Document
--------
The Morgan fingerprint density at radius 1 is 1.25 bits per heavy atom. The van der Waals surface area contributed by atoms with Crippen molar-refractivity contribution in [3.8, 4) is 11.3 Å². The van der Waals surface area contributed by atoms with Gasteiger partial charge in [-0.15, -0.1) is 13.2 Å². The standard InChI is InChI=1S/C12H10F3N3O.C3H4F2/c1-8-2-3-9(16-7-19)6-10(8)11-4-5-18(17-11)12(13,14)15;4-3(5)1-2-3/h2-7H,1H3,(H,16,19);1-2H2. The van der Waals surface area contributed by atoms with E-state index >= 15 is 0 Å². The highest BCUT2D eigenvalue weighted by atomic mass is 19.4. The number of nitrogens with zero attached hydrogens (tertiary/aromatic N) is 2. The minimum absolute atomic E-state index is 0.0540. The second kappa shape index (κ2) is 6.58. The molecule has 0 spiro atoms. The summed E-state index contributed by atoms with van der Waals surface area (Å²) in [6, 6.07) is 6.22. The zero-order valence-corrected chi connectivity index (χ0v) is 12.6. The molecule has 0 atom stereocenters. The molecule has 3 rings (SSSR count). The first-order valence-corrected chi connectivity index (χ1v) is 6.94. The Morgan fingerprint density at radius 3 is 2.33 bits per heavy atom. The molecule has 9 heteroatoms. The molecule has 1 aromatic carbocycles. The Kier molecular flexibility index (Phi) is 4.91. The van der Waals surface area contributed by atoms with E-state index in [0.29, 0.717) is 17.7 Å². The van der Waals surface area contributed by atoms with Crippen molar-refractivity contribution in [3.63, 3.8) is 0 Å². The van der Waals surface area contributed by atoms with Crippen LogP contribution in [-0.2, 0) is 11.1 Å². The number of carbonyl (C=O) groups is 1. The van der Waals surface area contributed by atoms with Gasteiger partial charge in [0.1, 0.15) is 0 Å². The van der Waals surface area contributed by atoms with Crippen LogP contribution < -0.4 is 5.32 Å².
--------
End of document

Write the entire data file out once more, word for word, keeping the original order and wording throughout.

The Morgan fingerprint density at radius 1 is 1.25 bits per heavy atom. The van der Waals surface area contributed by atoms with Crippen molar-refractivity contribution in [3.8, 4) is 11.3 Å². The van der Waals surface area contributed by atoms with Gasteiger partial charge in [-0.15, -0.1) is 13.2 Å². The standard InChI is InChI=1S/C12H10F3N3O.C3H4F2/c1-8-2-3-9(16-7-19)6-10(8)11-4-5-18(17-11)12(13,14)15;4-3(5)1-2-3/h2-7H,1H3,(H,16,19);1-2H2. The van der Waals surface area contributed by atoms with E-state index >= 15 is 0 Å². The highest BCUT2D eigenvalue weighted by atomic mass is 19.4. The number of nitrogens with zero attached hydrogens (tertiary/aromatic N) is 2. The minimum absolute atomic E-state index is 0.0540. The second kappa shape index (κ2) is 6.58. The molecule has 0 spiro atoms. The summed E-state index contributed by atoms with van der Waals surface area (Å²) in [6, 6.07) is 6.22. The zero-order valence-corrected chi connectivity index (χ0v) is 12.6. The molecule has 0 atom stereocenters. The molecule has 3 rings (SSSR count). The first-order valence-corrected chi connectivity index (χ1v) is 6.94. The Morgan fingerprint density at radius 3 is 2.33 bits per heavy atom. The molecule has 9 heteroatoms. The molecule has 1 aromatic carbocycles. The Kier molecular flexibility index (Phi) is 4.91. The van der Waals surface area contributed by atoms with E-state index in [0.29, 0.717) is 17.7 Å². The van der Waals surface area contributed by atoms with Crippen molar-refractivity contribution in [3.63, 3.8) is 0 Å². The van der Waals surface area contributed by atoms with Crippen LogP contribution in [-0.2, 0) is 11.1 Å². The number of carbonyl (C=O) groups is 1. The van der Waals surface area contributed by atoms with Gasteiger partial charge in [0.1, 0.15) is 0 Å². The van der Waals surface area contributed by atoms with Crippen LogP contribution < -0.4 is 5.32 Å².